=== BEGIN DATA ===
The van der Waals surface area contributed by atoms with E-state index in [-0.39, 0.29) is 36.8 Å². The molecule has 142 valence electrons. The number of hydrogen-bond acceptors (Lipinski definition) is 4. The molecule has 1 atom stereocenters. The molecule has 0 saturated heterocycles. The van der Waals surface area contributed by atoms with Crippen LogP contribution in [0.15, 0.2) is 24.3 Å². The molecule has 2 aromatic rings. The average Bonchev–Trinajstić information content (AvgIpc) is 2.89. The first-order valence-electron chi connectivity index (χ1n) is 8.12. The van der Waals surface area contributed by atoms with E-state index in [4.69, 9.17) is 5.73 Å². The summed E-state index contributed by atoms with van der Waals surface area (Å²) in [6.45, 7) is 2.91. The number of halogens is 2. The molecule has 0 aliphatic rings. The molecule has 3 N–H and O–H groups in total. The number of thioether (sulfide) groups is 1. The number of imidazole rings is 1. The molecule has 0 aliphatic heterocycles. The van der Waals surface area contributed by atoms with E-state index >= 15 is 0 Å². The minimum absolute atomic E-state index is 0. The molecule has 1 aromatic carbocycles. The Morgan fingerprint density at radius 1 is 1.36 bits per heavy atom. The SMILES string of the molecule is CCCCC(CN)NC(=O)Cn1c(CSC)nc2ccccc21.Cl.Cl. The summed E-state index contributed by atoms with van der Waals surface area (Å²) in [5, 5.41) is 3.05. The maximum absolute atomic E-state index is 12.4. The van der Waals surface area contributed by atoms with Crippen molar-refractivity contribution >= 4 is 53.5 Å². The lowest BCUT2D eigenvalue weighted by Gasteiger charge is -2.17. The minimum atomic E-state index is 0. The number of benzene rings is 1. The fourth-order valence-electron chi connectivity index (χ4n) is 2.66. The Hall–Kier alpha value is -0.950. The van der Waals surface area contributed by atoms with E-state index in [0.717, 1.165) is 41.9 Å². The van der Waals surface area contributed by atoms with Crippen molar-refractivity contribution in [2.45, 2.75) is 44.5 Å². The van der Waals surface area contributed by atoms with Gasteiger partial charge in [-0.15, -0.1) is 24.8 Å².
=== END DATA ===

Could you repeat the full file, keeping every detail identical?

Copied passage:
The van der Waals surface area contributed by atoms with E-state index in [-0.39, 0.29) is 36.8 Å². The molecule has 142 valence electrons. The number of hydrogen-bond acceptors (Lipinski definition) is 4. The molecule has 1 atom stereocenters. The molecule has 0 saturated heterocycles. The van der Waals surface area contributed by atoms with Crippen LogP contribution in [0.15, 0.2) is 24.3 Å². The molecule has 2 aromatic rings. The average Bonchev–Trinajstić information content (AvgIpc) is 2.89. The first-order valence-electron chi connectivity index (χ1n) is 8.12. The van der Waals surface area contributed by atoms with E-state index in [4.69, 9.17) is 5.73 Å². The summed E-state index contributed by atoms with van der Waals surface area (Å²) in [6.45, 7) is 2.91. The number of halogens is 2. The molecule has 0 aliphatic rings. The molecule has 3 N–H and O–H groups in total. The number of thioether (sulfide) groups is 1. The number of imidazole rings is 1. The molecule has 0 aliphatic heterocycles. The van der Waals surface area contributed by atoms with E-state index >= 15 is 0 Å². The minimum absolute atomic E-state index is 0. The molecule has 1 aromatic carbocycles. The Morgan fingerprint density at radius 1 is 1.36 bits per heavy atom. The SMILES string of the molecule is CCCCC(CN)NC(=O)Cn1c(CSC)nc2ccccc21.Cl.Cl. The summed E-state index contributed by atoms with van der Waals surface area (Å²) in [5, 5.41) is 3.05. The maximum absolute atomic E-state index is 12.4. The van der Waals surface area contributed by atoms with Crippen molar-refractivity contribution >= 4 is 53.5 Å². The lowest BCUT2D eigenvalue weighted by Gasteiger charge is -2.17. The minimum atomic E-state index is 0. The number of benzene rings is 1. The fourth-order valence-electron chi connectivity index (χ4n) is 2.66. The Hall–Kier alpha value is -0.950. The van der Waals surface area contributed by atoms with E-state index in [0.717, 1.165) is 41.9 Å². The van der Waals surface area contributed by atoms with Crippen molar-refractivity contribution in [2.45, 2.75) is 44.5 Å². The van der Waals surface area contributed by atoms with Gasteiger partial charge in [-0.15, -0.1) is 24.8 Å².